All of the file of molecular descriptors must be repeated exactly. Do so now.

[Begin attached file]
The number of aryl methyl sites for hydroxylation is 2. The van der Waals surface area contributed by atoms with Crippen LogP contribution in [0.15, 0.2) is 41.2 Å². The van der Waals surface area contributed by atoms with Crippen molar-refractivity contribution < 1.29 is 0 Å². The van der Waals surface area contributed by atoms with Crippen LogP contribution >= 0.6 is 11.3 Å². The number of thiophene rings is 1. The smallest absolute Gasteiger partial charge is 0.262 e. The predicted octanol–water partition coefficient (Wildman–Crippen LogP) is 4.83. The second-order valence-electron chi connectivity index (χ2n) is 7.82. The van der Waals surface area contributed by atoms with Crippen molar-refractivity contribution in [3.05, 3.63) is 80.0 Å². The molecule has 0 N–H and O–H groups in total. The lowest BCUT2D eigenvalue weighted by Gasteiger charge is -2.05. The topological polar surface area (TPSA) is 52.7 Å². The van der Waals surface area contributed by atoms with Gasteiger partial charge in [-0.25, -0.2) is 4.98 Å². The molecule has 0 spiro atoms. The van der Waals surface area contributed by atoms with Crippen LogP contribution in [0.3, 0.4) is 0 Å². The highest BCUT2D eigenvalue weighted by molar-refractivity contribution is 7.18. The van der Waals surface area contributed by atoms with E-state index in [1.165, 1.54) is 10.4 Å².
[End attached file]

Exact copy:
The number of aryl methyl sites for hydroxylation is 2. The van der Waals surface area contributed by atoms with Crippen LogP contribution in [0.15, 0.2) is 41.2 Å². The van der Waals surface area contributed by atoms with Crippen molar-refractivity contribution < 1.29 is 0 Å². The van der Waals surface area contributed by atoms with Crippen LogP contribution >= 0.6 is 11.3 Å². The number of thiophene rings is 1. The smallest absolute Gasteiger partial charge is 0.262 e. The predicted octanol–water partition coefficient (Wildman–Crippen LogP) is 4.83. The second-order valence-electron chi connectivity index (χ2n) is 7.82. The van der Waals surface area contributed by atoms with Crippen molar-refractivity contribution in [3.05, 3.63) is 80.0 Å². The molecule has 0 N–H and O–H groups in total. The lowest BCUT2D eigenvalue weighted by Gasteiger charge is -2.05. The topological polar surface area (TPSA) is 52.7 Å². The van der Waals surface area contributed by atoms with Gasteiger partial charge in [-0.25, -0.2) is 4.98 Å². The molecule has 0 spiro atoms. The van der Waals surface area contributed by atoms with Crippen LogP contribution in [0.3, 0.4) is 0 Å². The highest BCUT2D eigenvalue weighted by molar-refractivity contribution is 7.18. The van der Waals surface area contributed by atoms with E-state index in [1.165, 1.54) is 10.4 Å².